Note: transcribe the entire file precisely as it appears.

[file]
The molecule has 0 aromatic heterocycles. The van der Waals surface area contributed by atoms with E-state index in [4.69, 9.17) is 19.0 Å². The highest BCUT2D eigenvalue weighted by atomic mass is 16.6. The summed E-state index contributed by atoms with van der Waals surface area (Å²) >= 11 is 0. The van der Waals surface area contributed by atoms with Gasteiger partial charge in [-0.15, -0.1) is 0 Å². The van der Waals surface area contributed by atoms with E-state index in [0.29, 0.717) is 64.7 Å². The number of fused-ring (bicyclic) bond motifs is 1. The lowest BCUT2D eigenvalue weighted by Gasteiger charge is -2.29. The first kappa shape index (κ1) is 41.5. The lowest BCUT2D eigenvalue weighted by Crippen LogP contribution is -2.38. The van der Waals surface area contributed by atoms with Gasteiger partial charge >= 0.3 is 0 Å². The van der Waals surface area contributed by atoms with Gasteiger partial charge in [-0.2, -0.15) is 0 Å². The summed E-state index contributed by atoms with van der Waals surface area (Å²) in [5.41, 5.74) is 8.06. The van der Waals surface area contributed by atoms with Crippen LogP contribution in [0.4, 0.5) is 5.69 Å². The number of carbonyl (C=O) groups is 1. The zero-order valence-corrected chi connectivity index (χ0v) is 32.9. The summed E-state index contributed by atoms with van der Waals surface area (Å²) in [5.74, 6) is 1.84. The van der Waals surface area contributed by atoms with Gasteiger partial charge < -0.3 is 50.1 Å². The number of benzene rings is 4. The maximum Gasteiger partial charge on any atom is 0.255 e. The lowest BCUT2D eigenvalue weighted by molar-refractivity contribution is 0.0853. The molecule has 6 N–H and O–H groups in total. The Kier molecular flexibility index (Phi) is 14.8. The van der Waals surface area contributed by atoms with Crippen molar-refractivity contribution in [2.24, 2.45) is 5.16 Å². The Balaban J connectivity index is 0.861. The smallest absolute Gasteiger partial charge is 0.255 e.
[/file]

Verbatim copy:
The molecule has 0 aromatic heterocycles. The van der Waals surface area contributed by atoms with E-state index in [4.69, 9.17) is 19.0 Å². The highest BCUT2D eigenvalue weighted by atomic mass is 16.6. The summed E-state index contributed by atoms with van der Waals surface area (Å²) >= 11 is 0. The van der Waals surface area contributed by atoms with Gasteiger partial charge in [-0.15, -0.1) is 0 Å². The van der Waals surface area contributed by atoms with E-state index in [0.29, 0.717) is 64.7 Å². The number of fused-ring (bicyclic) bond motifs is 1. The lowest BCUT2D eigenvalue weighted by Gasteiger charge is -2.29. The first kappa shape index (κ1) is 41.5. The lowest BCUT2D eigenvalue weighted by Crippen LogP contribution is -2.38. The van der Waals surface area contributed by atoms with Gasteiger partial charge >= 0.3 is 0 Å². The van der Waals surface area contributed by atoms with Gasteiger partial charge in [-0.2, -0.15) is 0 Å². The summed E-state index contributed by atoms with van der Waals surface area (Å²) in [5.41, 5.74) is 8.06. The van der Waals surface area contributed by atoms with Crippen LogP contribution in [0.4, 0.5) is 5.69 Å². The number of carbonyl (C=O) groups is 1. The zero-order valence-corrected chi connectivity index (χ0v) is 32.9. The summed E-state index contributed by atoms with van der Waals surface area (Å²) in [5.74, 6) is 1.84. The van der Waals surface area contributed by atoms with Gasteiger partial charge < -0.3 is 50.1 Å². The number of benzene rings is 4. The maximum Gasteiger partial charge on any atom is 0.255 e. The lowest BCUT2D eigenvalue weighted by molar-refractivity contribution is 0.0853. The molecule has 6 N–H and O–H groups in total. The Kier molecular flexibility index (Phi) is 14.8. The van der Waals surface area contributed by atoms with Crippen molar-refractivity contribution in [2.24, 2.45) is 5.16 Å². The Balaban J connectivity index is 0.861. The smallest absolute Gasteiger partial charge is 0.255 e.